Again, it is probably easiest for the GM to translate whatever psionics rules she knows to Fudge. As a simple system, each psionic ability can be a separate supernormal power. The ability to read minds, or foresee the future, or telekinetically move an object, etc., each cost one supernormal power (two gifts). Just how powerful the psionic ability is depends on the level of psi the GM wants for the game world. Someone who can telekinetically lift a battleship is obviously more powerful than someone who can’t lift anything heavier than a roulette ball though the latter may make more money with his power, if he’s highly skilled!
If the game world has more than one level of power available, then a character must spend multiple free power levels to get the higher levels. See also Cost of Scale.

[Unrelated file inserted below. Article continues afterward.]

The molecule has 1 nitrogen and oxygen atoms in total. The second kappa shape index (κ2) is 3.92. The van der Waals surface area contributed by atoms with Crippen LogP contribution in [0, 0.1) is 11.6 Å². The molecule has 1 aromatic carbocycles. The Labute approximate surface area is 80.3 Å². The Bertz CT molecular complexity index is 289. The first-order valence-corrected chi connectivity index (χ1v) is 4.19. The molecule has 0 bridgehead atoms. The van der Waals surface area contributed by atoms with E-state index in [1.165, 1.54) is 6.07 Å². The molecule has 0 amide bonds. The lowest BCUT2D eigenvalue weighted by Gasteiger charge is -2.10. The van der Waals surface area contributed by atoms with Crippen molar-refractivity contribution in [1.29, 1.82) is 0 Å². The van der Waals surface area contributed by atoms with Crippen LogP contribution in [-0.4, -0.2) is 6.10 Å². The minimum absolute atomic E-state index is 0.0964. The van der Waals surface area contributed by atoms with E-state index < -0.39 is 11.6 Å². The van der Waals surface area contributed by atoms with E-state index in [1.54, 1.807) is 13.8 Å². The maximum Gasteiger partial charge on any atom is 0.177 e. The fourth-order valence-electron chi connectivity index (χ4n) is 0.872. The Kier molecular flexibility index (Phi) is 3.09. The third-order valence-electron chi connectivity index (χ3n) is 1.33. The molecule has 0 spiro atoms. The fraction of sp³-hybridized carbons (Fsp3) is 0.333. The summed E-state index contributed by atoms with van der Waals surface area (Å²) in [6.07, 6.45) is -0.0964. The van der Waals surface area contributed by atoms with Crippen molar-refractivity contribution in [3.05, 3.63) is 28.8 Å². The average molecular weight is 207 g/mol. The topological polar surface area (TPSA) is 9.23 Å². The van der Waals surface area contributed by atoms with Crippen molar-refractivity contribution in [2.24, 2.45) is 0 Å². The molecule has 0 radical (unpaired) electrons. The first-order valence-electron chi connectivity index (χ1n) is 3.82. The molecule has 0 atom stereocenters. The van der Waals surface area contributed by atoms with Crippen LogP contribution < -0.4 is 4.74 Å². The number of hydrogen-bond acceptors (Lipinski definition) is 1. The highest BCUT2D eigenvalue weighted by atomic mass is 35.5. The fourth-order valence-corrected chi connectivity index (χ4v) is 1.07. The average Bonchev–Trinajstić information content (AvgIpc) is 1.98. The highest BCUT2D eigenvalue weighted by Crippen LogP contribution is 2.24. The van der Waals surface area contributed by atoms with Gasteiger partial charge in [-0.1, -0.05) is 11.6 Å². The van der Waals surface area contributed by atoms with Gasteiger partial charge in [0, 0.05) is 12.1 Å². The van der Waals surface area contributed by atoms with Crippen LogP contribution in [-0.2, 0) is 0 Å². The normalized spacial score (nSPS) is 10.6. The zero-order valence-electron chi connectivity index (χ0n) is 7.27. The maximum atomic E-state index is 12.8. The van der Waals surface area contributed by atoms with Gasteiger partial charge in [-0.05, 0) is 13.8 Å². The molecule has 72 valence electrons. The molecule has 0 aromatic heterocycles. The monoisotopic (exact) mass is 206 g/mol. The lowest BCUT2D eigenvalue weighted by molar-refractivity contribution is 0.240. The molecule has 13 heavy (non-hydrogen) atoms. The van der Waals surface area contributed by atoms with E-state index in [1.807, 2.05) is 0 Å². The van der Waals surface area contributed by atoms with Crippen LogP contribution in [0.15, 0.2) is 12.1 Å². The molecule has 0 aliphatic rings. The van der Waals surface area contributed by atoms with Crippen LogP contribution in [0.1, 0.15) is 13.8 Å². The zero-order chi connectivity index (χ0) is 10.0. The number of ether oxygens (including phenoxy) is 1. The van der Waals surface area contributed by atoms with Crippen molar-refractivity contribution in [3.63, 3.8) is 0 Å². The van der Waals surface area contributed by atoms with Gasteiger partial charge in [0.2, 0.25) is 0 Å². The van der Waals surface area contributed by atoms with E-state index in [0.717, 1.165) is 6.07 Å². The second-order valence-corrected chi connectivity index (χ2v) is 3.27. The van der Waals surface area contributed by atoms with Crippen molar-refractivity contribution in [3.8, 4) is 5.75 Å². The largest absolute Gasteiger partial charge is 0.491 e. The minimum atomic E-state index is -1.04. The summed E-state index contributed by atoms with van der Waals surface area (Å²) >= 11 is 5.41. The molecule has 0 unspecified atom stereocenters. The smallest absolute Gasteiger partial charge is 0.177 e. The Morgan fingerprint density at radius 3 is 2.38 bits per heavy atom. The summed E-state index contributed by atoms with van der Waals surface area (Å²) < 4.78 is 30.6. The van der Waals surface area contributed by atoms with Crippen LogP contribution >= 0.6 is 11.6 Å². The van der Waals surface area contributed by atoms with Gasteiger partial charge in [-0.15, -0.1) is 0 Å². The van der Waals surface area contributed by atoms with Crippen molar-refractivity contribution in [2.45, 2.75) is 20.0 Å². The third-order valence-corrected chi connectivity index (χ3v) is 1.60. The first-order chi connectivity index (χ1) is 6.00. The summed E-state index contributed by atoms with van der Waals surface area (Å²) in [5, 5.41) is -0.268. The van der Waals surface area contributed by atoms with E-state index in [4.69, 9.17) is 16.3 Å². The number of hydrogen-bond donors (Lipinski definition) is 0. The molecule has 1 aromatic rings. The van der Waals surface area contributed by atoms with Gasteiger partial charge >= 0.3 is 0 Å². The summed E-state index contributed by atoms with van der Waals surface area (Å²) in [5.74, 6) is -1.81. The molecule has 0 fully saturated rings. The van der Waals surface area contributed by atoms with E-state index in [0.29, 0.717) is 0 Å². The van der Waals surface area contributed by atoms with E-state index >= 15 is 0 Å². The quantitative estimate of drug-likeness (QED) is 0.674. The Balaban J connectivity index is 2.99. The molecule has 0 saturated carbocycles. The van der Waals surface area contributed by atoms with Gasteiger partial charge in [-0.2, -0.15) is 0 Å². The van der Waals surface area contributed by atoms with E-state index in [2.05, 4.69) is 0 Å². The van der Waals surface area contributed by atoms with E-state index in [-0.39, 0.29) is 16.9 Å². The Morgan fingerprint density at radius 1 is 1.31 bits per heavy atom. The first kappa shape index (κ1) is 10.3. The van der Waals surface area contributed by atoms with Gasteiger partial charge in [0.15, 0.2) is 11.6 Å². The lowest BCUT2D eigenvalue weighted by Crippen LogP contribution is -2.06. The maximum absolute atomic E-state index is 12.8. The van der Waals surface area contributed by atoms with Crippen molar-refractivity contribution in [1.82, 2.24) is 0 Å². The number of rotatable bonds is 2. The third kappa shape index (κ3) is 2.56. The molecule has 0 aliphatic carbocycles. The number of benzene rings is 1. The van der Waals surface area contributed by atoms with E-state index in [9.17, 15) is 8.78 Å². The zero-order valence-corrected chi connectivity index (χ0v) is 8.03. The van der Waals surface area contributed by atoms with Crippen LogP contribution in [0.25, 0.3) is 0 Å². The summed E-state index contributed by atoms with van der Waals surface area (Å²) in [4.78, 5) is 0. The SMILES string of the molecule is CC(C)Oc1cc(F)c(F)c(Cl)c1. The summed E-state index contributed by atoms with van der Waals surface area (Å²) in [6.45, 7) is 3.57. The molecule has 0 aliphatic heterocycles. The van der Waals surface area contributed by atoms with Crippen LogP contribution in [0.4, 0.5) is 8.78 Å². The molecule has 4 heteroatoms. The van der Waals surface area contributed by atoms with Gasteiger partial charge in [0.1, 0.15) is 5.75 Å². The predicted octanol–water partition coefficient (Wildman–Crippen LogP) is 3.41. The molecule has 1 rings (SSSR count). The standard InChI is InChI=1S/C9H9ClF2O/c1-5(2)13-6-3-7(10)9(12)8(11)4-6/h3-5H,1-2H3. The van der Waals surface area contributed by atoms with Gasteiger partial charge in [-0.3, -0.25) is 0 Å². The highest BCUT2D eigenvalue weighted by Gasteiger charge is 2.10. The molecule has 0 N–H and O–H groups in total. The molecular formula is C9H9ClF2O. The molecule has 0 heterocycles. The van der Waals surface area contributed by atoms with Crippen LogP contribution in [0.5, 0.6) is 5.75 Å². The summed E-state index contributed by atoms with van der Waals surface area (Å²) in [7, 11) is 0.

In general, higher levels of Psi Powers equal greater range, or the ability to affect larger or more subjects at once, or access to a greater number of related skills (a low Telepathy Power lets you send your thoughts to another, for example, but greater Power lets you read minds, send painful waves of energy, sense emotions, and possibly even control others). A higher level might also let you use less fatigue or have a lower risk of burnout, take less time in concentration to use, or allow more uses per day, or be used in a broader range of conditions (a low ESP Power can only be accessed in a darkened room, for example, while a high Power level can be used at any time), and so on.
The GM may also require skills to use these powers. Having the psionic ability to use telekinesis just allows you to pick an object up with your mental powers, and move it crudely about. Fine manipulation, such as picking a pocket, requires a successful roll against a telekinetic skill.
A sample psi system, Fudge Psi, is included in Chapter 7, The Addenda.
Editor’s Note: See also Psi-punk: Psionics and Magic.